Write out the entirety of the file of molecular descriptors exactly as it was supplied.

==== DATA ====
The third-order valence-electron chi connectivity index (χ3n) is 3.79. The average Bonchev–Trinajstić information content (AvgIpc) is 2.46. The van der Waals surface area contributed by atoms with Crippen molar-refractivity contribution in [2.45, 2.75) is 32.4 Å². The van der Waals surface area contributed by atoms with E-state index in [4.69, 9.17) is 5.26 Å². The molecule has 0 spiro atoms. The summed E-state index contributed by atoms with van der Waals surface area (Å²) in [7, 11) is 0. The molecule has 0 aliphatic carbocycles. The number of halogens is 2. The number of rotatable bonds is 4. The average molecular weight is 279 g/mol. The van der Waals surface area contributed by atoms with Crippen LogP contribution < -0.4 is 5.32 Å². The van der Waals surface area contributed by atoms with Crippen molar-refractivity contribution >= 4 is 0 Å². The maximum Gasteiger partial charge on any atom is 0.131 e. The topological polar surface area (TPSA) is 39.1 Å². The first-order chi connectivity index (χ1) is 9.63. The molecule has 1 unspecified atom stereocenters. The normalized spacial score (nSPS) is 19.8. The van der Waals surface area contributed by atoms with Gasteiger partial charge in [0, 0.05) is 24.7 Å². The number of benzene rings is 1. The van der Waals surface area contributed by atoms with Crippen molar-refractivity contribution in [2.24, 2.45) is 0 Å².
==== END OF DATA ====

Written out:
The third-order valence-electron chi connectivity index (χ3n) is 3.79. The average Bonchev–Trinajstić information content (AvgIpc) is 2.46. The van der Waals surface area contributed by atoms with Crippen molar-refractivity contribution in [2.45, 2.75) is 32.4 Å². The van der Waals surface area contributed by atoms with E-state index in [4.69, 9.17) is 5.26 Å². The molecule has 0 spiro atoms. The summed E-state index contributed by atoms with van der Waals surface area (Å²) in [7, 11) is 0. The molecule has 0 aliphatic carbocycles. The number of halogens is 2. The number of rotatable bonds is 4. The average molecular weight is 279 g/mol. The van der Waals surface area contributed by atoms with Crippen LogP contribution < -0.4 is 5.32 Å². The van der Waals surface area contributed by atoms with Crippen molar-refractivity contribution >= 4 is 0 Å². The maximum Gasteiger partial charge on any atom is 0.131 e. The topological polar surface area (TPSA) is 39.1 Å². The first-order chi connectivity index (χ1) is 9.63. The molecule has 1 unspecified atom stereocenters. The normalized spacial score (nSPS) is 19.8. The van der Waals surface area contributed by atoms with Gasteiger partial charge in [0, 0.05) is 24.7 Å². The number of benzene rings is 1. The van der Waals surface area contributed by atoms with Crippen molar-refractivity contribution in [2.24, 2.45) is 0 Å².